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The Democratic chairman heading the House Homeland Security Committee slammed Homeland Security Secretary Kirstjen Nielsen on Tuesday, saying she declined to appear at a hearing next month.

Committee chairman Rep. Bennie Thompson called Nielsen’s decision “unreasonable and unacceptable,” accusing her of using the shutdown as a cover and urging her to rethink the move in light of a possible second shutdown looming.

“Your attempt to use the President’s recent shutdown as an excuse not to testify before Congress prior to the impending shutdown is outrageous,” Thompson wrote Nielsen in a letter dated Tuesday. “As Secretary of Homeland Security, you should be prepared to testify on border security, the very issue that caused the recent shutdown, at any time and certainly prior to the potential February 15 lapse in appropriations.”

“Your failure to engage Congress only makes averting another shutdown more difficult,” he added.

A Department of Homeland Security spokesman called Thompson’s letter misleading in a statement to CNN Tuesday.

“We are disappointed in Chairman Thompson’s misleading letter,” said DHS press secretary Tyler Q. Houlton. “To be clear, the Secretary did not ‘refuse’ the Chairman’s invitation to testify. In fact, she accepted the invitation and proposed alternative dates in February, as the proposed date of February 6 was unworkable. This is a standard process in scheduling Congressional hearings. DHS separately updated the Chairman’s staff that the Department would be delayed in responding to the Chairman’s document requests because such functions were legally restricted during the shutdown.”

“Unfortunately, instead of calling the Department or reaching out to the Secretary to identify a mutually workable alternative date, the Chairman chose to release a letter falsely claiming the Secretary was refusing to testify. Such missives are unproductive and unhelpful in sustaining comity between the Committee and the Department.”

He added that the department hopes the committee will “choose constructive and professional engagement” in future communication.

In a statement provided to CNN on Wednesday, Adam Comis, the committee’s communications director, said “there is nothing in the Chairman’s letter that is false.”

“The Secretary and her office were officially aware of our intentions to have her come testify before the Committee since January 4th,” he wrote. “They indicated she would testify after the shutdown, which is now over. On January 23rd, two weeks before the proposed hearing, we officially invited her to come testify.”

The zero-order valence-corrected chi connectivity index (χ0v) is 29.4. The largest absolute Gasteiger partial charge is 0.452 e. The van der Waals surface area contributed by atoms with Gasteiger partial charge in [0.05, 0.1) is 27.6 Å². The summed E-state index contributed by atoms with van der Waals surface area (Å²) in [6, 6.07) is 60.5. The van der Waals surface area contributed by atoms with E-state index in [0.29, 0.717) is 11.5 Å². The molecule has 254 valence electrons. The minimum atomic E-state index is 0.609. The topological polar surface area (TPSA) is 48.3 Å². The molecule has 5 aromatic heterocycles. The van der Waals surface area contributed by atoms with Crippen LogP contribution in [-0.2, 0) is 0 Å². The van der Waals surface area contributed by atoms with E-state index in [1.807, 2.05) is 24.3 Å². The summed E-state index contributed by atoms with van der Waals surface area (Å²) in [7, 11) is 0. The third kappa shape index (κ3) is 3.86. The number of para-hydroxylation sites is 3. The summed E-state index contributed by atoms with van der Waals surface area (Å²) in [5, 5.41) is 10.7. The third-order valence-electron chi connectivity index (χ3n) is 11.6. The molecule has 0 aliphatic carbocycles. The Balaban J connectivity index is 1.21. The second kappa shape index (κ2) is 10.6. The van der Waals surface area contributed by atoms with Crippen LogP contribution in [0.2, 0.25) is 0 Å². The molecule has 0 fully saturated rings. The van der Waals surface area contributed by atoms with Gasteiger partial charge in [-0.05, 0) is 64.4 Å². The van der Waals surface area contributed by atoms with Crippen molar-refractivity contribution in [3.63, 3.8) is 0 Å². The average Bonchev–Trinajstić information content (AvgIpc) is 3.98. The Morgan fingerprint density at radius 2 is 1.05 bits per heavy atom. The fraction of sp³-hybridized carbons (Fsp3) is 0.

Comis said it was “unhelpful” for a DHS employee to wait nearly a week to notify the committee that the February 6 hearing date wouldn’t work, adding that the department didn’t give “any legitimate reason” for why it wouldn’t.

Thompson’s letter comes following two other congressional rejections from the Cabinet last week. Treasury Secretary Steve Mnuchin declined to testify before the Ways and Means Committee, and Health and Human Services Secretary Alex Azar declined to appear before the Energy and Commerce Committee. Ways and Means Chairman Richard Neal told CNN Tuesday that he and Mnuchin are looking at alternative dates.

Thompson stressed in the letter that he would follow through on his committee’s oversight mandate, possibly hinting that the panel would compel Nielsen to appear.

“Please know that as chairman, I intend to ensure the committee fulfills its oversight responsibilities on this important matter,” he wrote.

Thompson said last week, when he was still waiting for Nielsen’s reply, that he was willing to subpoena her.

“I would hope she will accept the invitation,” he told CNN Thursday. “There’s a willingness to work with her on our part, but we won’t hesitate if she chooses not to come to issue a subpoena.”

CORRECTION: This story has been updated to accurately reflect Adam Comis’s position as communications director for the House Committee on Homeland Security.

CNN’s Priscilla Alvarez, Manu Raju and Alex Rogers contributed to this report.